CTC: Talk a bit about how it was for you personally being involved in that mission, in that aftermath period. Obviously, like many other people, you had this emotion of what had happened in the United States. How were you able to proceed in a cool, calm, and collected way to do what you needed to do to advance the mission?

Soufan: It was such a difficult situation. Here we are, far away from home; we had no idea what was going on in New York. At the time, we thought many of our colleagues had perished in the World Trade Center. At the time, people were saying there is probably 50,000 people who are killed in downtown Manhattan.

It was a very difficult time, but we [got] our instructions and we needed to find out who was behind that attack. We needed evidence that our government can take to allies, to countries around the world, saying this is the harsh, hard evidence that bin Ladin and al-Qa'ida were behind 9/11. And we were able to obtain that.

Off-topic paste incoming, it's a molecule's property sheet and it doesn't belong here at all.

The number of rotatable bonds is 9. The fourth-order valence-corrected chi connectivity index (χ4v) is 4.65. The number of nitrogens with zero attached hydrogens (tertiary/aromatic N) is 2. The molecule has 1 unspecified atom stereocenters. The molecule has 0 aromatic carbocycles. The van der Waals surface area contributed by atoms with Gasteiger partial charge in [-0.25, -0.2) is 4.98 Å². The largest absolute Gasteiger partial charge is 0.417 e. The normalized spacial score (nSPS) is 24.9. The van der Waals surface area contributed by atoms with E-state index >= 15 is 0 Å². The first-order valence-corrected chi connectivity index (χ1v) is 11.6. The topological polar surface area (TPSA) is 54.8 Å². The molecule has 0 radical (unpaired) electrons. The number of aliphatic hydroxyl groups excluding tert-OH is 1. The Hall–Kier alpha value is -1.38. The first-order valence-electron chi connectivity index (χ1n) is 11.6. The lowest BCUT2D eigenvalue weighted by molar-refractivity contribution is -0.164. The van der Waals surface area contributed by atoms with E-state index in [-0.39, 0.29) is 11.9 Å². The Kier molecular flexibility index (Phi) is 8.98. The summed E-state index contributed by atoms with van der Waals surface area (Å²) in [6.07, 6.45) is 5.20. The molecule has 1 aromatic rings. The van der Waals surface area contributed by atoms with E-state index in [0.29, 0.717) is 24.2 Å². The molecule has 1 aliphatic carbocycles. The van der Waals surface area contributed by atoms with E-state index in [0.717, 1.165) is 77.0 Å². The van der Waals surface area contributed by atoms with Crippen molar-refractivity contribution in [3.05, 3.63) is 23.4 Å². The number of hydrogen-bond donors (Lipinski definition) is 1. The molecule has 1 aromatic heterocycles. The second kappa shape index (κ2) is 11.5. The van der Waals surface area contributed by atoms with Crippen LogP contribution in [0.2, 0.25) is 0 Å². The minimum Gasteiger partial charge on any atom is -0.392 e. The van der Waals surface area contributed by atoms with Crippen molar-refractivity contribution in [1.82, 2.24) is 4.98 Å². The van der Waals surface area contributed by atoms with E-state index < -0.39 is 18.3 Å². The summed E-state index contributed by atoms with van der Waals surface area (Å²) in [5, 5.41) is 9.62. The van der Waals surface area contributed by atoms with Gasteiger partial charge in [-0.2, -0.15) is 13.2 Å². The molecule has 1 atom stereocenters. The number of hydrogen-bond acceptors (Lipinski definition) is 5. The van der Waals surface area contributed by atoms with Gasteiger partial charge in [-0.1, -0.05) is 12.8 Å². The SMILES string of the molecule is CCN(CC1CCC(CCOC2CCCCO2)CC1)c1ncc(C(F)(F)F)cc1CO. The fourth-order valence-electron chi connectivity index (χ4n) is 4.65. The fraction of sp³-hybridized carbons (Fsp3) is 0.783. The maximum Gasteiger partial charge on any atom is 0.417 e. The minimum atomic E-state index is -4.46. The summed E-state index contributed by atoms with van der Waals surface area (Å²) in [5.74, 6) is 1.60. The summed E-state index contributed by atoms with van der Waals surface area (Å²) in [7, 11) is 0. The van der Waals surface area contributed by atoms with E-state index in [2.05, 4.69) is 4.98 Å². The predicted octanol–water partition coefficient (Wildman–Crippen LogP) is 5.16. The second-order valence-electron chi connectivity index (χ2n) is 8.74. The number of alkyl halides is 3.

It was such a difficult time. So many emotions, so many raw feelings that we still have until today, I still have personally until today. 9/11 for me is an event that did not happen 20 years ago; it just happened yesterday. And every time you talk about it, you remember these things that you experienced first-hand, but you remember also that determination that we had as a team to continue with the mission to find out who was behind the attacks, to identify individuals who are directly connecting to the plot, to get the intelligence that we needed in order to go to Afghanistan, in order to destroy the infrastructure of al-Qa'ida. It was a difficult moment. The emotions were so overwhelming at the time, but also the sense of rising up to the occasion and doing what the American people expected us to do. We lost friends, we lost colleagues, I lost my mentor that day, John O'Neill. But we were able to provide the intelligence and the evidence needed by our own government. We were able to identify al-Qa'ida operatives as being part of the 9/11 attacks.